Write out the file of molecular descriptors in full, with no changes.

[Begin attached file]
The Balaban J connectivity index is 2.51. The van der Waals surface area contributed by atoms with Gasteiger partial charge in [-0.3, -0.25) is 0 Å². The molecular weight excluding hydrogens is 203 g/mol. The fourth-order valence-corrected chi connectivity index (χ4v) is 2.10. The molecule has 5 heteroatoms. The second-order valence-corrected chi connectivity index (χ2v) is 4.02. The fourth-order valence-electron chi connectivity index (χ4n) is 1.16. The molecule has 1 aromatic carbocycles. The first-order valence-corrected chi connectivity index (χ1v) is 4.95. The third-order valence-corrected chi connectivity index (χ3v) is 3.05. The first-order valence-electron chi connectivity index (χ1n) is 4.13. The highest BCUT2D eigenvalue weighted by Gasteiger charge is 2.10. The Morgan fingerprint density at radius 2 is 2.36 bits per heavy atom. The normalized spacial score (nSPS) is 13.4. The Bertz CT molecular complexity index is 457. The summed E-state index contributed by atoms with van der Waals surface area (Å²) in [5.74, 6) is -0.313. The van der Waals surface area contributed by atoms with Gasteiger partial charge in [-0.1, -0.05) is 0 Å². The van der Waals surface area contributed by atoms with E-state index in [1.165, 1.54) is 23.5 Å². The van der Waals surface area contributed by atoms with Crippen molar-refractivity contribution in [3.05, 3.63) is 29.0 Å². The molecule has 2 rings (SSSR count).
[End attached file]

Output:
The Balaban J connectivity index is 2.51. The van der Waals surface area contributed by atoms with Gasteiger partial charge in [-0.3, -0.25) is 0 Å². The molecular weight excluding hydrogens is 203 g/mol. The fourth-order valence-corrected chi connectivity index (χ4v) is 2.10. The molecule has 5 heteroatoms. The second-order valence-corrected chi connectivity index (χ2v) is 4.02. The fourth-order valence-electron chi connectivity index (χ4n) is 1.16. The molecule has 1 aromatic carbocycles. The first-order valence-corrected chi connectivity index (χ1v) is 4.95. The third-order valence-corrected chi connectivity index (χ3v) is 3.05. The first-order valence-electron chi connectivity index (χ1n) is 4.13. The highest BCUT2D eigenvalue weighted by Gasteiger charge is 2.10. The Morgan fingerprint density at radius 2 is 2.36 bits per heavy atom. The normalized spacial score (nSPS) is 13.4. The Bertz CT molecular complexity index is 457. The summed E-state index contributed by atoms with van der Waals surface area (Å²) in [5.74, 6) is -0.313. The van der Waals surface area contributed by atoms with Gasteiger partial charge in [-0.1, -0.05) is 0 Å². The van der Waals surface area contributed by atoms with E-state index in [1.165, 1.54) is 23.5 Å². The van der Waals surface area contributed by atoms with Crippen molar-refractivity contribution in [3.05, 3.63) is 29.0 Å². The molecule has 2 rings (SSSR count).